In a crushing blow, the Supreme Court denied an appeal that would strike down California’s restrictive gun laws. California gun laws, according to the nation’s high court, are here to stay.
The court refused to hear the appeal of Peruta v. California, in which addressed a major Second Amendment question. The case itself had to do with California’s tight regulations on carrying concealed weapons in public. Currently, California citizens must apply for a gun permit through a very strict process, that relies on the often subjective and arbritary judgement of a government official. That is, the applicant must prove they have “good cause,” for wanting a gun, and simple self-defense is not enough.
The permitting process in California is often sardonically called a, “may issue,” system. Meaning, that an owner may get a permit, they may not. Gun rights advocates protested, stating that gun owners in the state’s major cities were being denied their Constitutional rights. They should be able to carry a gun outside their home.
The case first went to a San Diego court, which upheld the law. But, then the advocates groups persisted, going to the 9th Circuit Court of Appeals. The 9th Circuit heard the case in 2014. In a 2-1 decision, the court said that the Second Amendment did protect a person’s right to have a gun in public.
But, the decision was appealed, and the 9th Circuit Court had to reconsider the case in 2016. Trying to understand the Constitutional context of the right to bear arms, the court studied historical references. They found that an English law, passed in 1541, prohibited the carrying of a concealed gun in public without a license. This was the law of the land for centuries, and was likely the tradition in which the Constitutional framers wrote.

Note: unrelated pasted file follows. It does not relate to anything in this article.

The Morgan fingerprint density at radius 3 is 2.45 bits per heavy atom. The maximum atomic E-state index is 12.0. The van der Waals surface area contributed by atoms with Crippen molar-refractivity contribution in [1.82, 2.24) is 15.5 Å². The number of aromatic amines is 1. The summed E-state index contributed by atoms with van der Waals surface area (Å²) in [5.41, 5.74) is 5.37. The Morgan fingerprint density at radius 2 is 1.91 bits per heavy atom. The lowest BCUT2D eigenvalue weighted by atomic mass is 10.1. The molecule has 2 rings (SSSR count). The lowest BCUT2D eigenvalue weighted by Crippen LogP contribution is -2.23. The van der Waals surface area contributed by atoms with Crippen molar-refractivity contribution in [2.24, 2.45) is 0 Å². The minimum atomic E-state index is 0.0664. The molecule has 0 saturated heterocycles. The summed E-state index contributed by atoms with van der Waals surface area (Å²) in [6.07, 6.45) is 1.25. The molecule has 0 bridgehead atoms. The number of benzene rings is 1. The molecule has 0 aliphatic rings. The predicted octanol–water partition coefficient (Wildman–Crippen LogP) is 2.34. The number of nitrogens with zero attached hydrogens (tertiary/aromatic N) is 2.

“Based on the overwhelming consensus of historical sources, we conclude that the protection of the Second Amendment — whatever the scope of that protection may be — simply does not extend to the carrying of concealed firearms in public by members of the general public,” Judge William Fletcher wrote.
The court then voted 7-4 in in favor of the law, stating that “The Second Amendment does not preserve or protect a right of a member of the general public to carry concealed firearms in public.”
Then the former Solicitor General Paul Clement filed an appeal with the Supreme Court to overrule the decision of the 9th Circuit Court of Appeals. But, the SCOTUS denied hearing the case. However, in a rare case of a published dissenting opinion, Justice Clarence Thomas and Justice Neil Gorsuch wrote an interesting memorandum addressing the issue.
They said that the court’s refusal to hear the case, “reflects a distressing trend: the treatment of the second Amendment as a disfavored right.”
Judge Thomas who spoke on behalf of both officials continued, “”We should have granted certiorari in this case. The approach taken by the en banc court is indefensible, and the petition raises important questions that this Court should address. … The en banc court’s decision to limit its review to whether the Second Amendment protects the right to concealed carry—as opposed to the more general right to public carry—was untenable. Most fundamentally, it was not justified by the terms of the complaint, which called into question the State’s regulatory scheme as a whole.”
Thomas also said that the issue of the Second Amendment is a pressing matter in today’s climate, and that politicians may be too sheltered by government provided security to see it.
“For those of us who work in marbled halls, guarded constantly by a vigilant and dedicated police force, the guarantees of the Second Amendment might seem antiquated and superfluous,” he said. “But the Framers made a clear choice: They reserved to all Americans the right to bear arms for self-defense. I do not think we should stand by idly while a State denies its citizens that right, particularly when their very lives may depend on it.”
He took exception to the idea that the Framers did not intend for the citizens to carry arms in public. “I find it extremely improbable that the Framers understood the Second Amendment to protect little more than carrying a gun from the bedroom to the kitchen,” he said.
The National Rifle Association issued a statement expressing their disappointment with the court’s refusal to hear the case.
“We are disappointed in the Court’s rejection of the appeal in Peruta v. California, which now leaves millions of law-abiding Californians with no ability to bear arms outside the home,” Chris Cox, the head of the NRA’s Institute for Legislative Action, said. “As Justices Thomas and Gorsuch correctly stated, too many courts have been treating the Second Amendment as a second-class right. That should not be allowed to stand.”
But the NRA explained that they would not be swayed though. They would continue to fight the restrictive California gun laws until they are overturned.